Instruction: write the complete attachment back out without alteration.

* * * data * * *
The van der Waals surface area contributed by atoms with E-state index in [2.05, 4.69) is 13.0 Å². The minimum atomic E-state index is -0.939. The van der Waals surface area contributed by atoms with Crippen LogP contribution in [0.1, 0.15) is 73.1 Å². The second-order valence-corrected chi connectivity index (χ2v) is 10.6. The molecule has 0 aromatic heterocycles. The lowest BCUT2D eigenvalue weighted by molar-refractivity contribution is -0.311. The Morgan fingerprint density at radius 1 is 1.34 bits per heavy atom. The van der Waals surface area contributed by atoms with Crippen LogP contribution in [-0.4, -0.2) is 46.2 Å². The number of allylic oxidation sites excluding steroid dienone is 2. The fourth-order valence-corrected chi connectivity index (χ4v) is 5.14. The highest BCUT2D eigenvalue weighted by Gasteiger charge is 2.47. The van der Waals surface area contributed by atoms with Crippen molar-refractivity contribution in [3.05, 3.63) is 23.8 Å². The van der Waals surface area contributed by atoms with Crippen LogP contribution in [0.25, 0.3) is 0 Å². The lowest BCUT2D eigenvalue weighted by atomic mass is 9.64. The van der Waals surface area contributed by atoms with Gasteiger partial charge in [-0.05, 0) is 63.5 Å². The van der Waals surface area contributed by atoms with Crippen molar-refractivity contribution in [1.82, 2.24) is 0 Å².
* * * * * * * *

The van der Waals surface area contributed by atoms with E-state index in [2.05, 4.69) is 13.0 Å². The minimum atomic E-state index is -0.939. The van der Waals surface area contributed by atoms with Crippen LogP contribution in [0.1, 0.15) is 73.1 Å². The second-order valence-corrected chi connectivity index (χ2v) is 10.6. The molecule has 0 aromatic heterocycles. The lowest BCUT2D eigenvalue weighted by molar-refractivity contribution is -0.311. The Morgan fingerprint density at radius 1 is 1.34 bits per heavy atom. The van der Waals surface area contributed by atoms with Crippen LogP contribution in [-0.4, -0.2) is 46.2 Å². The number of allylic oxidation sites excluding steroid dienone is 2. The fourth-order valence-corrected chi connectivity index (χ4v) is 5.14. The highest BCUT2D eigenvalue weighted by Gasteiger charge is 2.47. The van der Waals surface area contributed by atoms with Crippen molar-refractivity contribution in [3.05, 3.63) is 23.8 Å². The van der Waals surface area contributed by atoms with Crippen LogP contribution in [0.25, 0.3) is 0 Å². The lowest BCUT2D eigenvalue weighted by atomic mass is 9.64. The van der Waals surface area contributed by atoms with Gasteiger partial charge in [-0.05, 0) is 63.5 Å². The van der Waals surface area contributed by atoms with Crippen molar-refractivity contribution in [1.82, 2.24) is 0 Å².